Virginia House delays vote on anti-abortion ultrasound bill
The Virginia House of Delegates on Tuesday delayed a vote for one day on legislation that would require a woman to receive a medically unnecessary ultrasound before terminating her pregnancy.
Two legislators told The Virginian-Pilot that lawmakers are considering softening the legislation by making an ultrasound optional rather than mandatory.
The bill sparked outrage because it would require a woman to receive a trans-vaginal ultrasound before an abortion, and be given an opportunity to view the ultrasound image of her fetus and hear its heartbeat. Most abortions are performed in the first trimester, when the fetus is too small to be viewed by an abdominal ultrasound.
Del. Lionel Spruill (D) said the bill would “force what I consider a legal rape with an ultra sound probe.”
Other Democratic lawmakers blasted the bill on Tuesday as well.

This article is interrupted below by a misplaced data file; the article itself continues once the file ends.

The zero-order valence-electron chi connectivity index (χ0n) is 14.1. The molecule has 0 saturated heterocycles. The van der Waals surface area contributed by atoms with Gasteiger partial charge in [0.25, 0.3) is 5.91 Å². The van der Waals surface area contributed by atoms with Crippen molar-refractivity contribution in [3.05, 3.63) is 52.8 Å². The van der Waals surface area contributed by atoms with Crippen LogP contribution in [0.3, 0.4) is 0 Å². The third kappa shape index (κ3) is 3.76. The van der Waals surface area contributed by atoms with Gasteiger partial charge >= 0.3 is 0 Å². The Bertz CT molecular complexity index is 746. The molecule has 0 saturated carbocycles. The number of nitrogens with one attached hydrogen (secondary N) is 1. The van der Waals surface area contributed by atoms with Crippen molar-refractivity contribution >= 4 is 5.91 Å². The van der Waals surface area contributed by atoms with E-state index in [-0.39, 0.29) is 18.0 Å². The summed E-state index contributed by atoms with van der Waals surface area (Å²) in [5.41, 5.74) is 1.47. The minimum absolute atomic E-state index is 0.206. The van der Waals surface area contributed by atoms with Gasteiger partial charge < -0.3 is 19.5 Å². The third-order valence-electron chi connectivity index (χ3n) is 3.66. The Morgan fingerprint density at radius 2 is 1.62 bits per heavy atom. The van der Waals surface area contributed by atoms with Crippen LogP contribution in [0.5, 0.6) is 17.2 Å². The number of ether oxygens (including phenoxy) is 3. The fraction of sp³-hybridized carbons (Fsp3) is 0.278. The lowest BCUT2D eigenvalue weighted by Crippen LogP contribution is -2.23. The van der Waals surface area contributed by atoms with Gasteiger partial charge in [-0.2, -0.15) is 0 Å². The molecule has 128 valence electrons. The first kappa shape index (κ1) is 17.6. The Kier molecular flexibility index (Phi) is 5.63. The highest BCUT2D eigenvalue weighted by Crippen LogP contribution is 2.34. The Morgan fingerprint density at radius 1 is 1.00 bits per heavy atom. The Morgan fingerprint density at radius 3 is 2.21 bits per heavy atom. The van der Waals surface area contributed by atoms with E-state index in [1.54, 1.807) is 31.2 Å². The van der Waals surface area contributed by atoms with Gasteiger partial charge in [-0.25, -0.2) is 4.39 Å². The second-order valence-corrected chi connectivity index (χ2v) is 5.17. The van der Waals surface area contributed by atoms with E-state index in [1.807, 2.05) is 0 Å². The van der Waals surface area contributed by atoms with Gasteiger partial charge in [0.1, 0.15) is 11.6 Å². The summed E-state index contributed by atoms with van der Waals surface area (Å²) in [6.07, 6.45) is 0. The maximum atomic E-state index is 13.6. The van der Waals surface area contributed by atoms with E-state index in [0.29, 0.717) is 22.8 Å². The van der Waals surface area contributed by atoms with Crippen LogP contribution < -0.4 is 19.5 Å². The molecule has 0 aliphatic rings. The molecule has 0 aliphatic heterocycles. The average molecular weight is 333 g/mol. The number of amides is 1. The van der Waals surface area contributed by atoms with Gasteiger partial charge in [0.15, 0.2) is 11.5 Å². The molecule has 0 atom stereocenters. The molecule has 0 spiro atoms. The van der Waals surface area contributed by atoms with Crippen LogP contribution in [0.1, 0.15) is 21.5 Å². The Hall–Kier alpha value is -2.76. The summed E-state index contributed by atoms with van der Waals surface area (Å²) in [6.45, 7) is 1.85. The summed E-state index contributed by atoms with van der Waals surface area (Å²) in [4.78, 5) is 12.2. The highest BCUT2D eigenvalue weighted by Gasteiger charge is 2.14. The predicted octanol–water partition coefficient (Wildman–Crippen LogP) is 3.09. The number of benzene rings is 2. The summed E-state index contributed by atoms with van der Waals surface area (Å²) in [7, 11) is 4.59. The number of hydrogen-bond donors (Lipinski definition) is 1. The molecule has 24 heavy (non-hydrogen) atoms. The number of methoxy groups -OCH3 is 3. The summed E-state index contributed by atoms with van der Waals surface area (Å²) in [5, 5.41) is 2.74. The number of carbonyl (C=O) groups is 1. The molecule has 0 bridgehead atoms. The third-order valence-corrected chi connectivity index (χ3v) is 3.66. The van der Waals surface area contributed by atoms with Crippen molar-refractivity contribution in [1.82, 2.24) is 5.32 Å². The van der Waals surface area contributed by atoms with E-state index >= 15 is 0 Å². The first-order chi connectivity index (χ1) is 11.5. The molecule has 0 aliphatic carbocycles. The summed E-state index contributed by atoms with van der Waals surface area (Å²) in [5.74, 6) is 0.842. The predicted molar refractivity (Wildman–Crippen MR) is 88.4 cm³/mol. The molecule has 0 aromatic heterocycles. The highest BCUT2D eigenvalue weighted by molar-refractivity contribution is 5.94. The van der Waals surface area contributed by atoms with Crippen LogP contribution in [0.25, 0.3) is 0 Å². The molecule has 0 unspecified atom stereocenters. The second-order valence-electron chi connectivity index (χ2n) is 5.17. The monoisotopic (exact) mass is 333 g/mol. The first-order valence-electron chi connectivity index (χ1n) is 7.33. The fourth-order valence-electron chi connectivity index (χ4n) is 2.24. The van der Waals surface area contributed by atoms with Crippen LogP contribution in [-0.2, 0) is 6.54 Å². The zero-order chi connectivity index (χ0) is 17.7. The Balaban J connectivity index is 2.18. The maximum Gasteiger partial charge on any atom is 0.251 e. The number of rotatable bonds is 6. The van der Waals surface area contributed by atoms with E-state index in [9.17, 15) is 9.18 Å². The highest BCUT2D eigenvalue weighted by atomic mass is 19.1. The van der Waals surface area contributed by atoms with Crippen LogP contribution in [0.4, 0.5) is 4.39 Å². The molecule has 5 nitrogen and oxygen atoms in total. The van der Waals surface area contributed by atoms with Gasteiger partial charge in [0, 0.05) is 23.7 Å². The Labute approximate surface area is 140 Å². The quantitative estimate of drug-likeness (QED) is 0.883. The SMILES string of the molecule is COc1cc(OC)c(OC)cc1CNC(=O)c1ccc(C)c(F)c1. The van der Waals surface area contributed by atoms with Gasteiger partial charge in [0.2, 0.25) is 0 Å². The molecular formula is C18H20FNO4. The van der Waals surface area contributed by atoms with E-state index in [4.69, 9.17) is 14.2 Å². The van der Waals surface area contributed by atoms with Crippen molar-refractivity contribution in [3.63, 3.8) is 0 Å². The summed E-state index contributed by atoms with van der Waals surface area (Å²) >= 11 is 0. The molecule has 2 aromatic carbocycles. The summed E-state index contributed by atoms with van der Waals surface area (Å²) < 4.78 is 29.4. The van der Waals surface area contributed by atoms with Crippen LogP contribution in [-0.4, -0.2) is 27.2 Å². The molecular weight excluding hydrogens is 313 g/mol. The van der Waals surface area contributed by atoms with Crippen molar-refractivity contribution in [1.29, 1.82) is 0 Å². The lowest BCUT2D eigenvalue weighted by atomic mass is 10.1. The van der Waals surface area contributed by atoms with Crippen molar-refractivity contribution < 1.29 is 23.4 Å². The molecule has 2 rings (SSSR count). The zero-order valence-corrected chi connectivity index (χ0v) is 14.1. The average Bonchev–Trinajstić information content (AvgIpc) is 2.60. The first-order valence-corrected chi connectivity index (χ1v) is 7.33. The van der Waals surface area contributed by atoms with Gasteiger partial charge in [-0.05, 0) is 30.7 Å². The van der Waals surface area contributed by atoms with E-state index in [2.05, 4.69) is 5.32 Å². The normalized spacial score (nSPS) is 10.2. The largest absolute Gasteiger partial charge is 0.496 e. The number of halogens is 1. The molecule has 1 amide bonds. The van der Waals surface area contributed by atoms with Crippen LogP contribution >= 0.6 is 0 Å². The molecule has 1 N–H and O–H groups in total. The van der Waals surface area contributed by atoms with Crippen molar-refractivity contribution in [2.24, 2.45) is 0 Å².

“The national conversation about Virginia is about whether a vaginal probe is a mandatory requirement before a woman exercises her constitutional right,” Del. Charniele Herring (D) said on the House floor. “It is time to end the shame that has been brought to this state by this bill.”
Republicans did not defend the bill on the House floor.
The bill also requires that a copy of the ultrasound image be kept on the woman’s medical records.
Del. David J. Toscano (D) urged the House to delay the bill indefinitely, but his motion failed by a 68 to 32 vote Tuesday.
The Senate approved the bill last week.
Fifty-five percent of Virginia voters oppose the legislation, according to a Christopher Newport University/Richmond Times-Dispatch poll.
Woman getting ultrasound photo via Shutterstock